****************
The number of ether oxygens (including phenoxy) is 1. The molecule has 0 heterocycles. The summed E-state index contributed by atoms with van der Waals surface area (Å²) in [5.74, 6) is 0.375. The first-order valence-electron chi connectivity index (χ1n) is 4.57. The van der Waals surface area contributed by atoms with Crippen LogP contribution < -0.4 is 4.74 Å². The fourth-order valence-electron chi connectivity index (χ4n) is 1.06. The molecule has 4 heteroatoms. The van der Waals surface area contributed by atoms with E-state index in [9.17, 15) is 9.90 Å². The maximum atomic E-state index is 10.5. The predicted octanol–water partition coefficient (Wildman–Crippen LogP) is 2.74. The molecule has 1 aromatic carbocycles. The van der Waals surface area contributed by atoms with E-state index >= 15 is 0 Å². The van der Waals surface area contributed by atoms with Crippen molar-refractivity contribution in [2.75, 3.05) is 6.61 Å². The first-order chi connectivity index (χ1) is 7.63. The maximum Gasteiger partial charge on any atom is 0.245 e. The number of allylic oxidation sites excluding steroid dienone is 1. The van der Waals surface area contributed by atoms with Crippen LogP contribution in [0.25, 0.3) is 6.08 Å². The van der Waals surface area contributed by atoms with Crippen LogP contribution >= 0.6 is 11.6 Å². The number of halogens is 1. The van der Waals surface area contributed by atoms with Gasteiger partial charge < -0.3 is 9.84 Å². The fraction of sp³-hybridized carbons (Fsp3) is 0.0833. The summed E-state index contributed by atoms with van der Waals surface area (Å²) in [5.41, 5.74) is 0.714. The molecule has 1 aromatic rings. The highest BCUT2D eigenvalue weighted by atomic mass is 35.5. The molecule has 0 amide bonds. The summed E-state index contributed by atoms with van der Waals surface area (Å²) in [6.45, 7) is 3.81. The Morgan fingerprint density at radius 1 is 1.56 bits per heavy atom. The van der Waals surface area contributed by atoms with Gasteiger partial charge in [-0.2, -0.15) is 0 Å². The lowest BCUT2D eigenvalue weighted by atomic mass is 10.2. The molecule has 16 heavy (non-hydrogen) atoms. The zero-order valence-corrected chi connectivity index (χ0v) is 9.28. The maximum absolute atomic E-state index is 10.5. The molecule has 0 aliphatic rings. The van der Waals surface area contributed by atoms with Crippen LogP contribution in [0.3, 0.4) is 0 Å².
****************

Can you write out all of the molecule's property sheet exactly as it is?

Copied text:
The number of ether oxygens (including phenoxy) is 1. The molecule has 0 heterocycles. The summed E-state index contributed by atoms with van der Waals surface area (Å²) in [5.74, 6) is 0.375. The first-order valence-electron chi connectivity index (χ1n) is 4.57. The van der Waals surface area contributed by atoms with Crippen LogP contribution < -0.4 is 4.74 Å². The fourth-order valence-electron chi connectivity index (χ4n) is 1.06. The molecule has 4 heteroatoms. The van der Waals surface area contributed by atoms with E-state index in [9.17, 15) is 9.90 Å². The maximum atomic E-state index is 10.5. The predicted octanol–water partition coefficient (Wildman–Crippen LogP) is 2.74. The molecule has 1 aromatic carbocycles. The van der Waals surface area contributed by atoms with E-state index >= 15 is 0 Å². The van der Waals surface area contributed by atoms with Crippen molar-refractivity contribution in [2.75, 3.05) is 6.61 Å². The first-order chi connectivity index (χ1) is 7.63. The maximum Gasteiger partial charge on any atom is 0.245 e. The number of allylic oxidation sites excluding steroid dienone is 1. The van der Waals surface area contributed by atoms with Crippen LogP contribution in [0.25, 0.3) is 6.08 Å². The van der Waals surface area contributed by atoms with Crippen LogP contribution >= 0.6 is 11.6 Å². The number of halogens is 1. The van der Waals surface area contributed by atoms with Gasteiger partial charge < -0.3 is 9.84 Å². The fraction of sp³-hybridized carbons (Fsp3) is 0.0833. The summed E-state index contributed by atoms with van der Waals surface area (Å²) in [5.41, 5.74) is 0.714. The molecule has 1 aromatic rings. The highest BCUT2D eigenvalue weighted by atomic mass is 35.5. The molecule has 0 amide bonds. The summed E-state index contributed by atoms with van der Waals surface area (Å²) in [6.45, 7) is 3.81. The Morgan fingerprint density at radius 1 is 1.56 bits per heavy atom. The van der Waals surface area contributed by atoms with Gasteiger partial charge in [-0.2, -0.15) is 0 Å². The lowest BCUT2D eigenvalue weighted by atomic mass is 10.2. The molecule has 16 heavy (non-hydrogen) atoms. The zero-order valence-corrected chi connectivity index (χ0v) is 9.28. The maximum absolute atomic E-state index is 10.5. The molecule has 0 aliphatic rings. The van der Waals surface area contributed by atoms with Crippen LogP contribution in [0.3, 0.4) is 0 Å².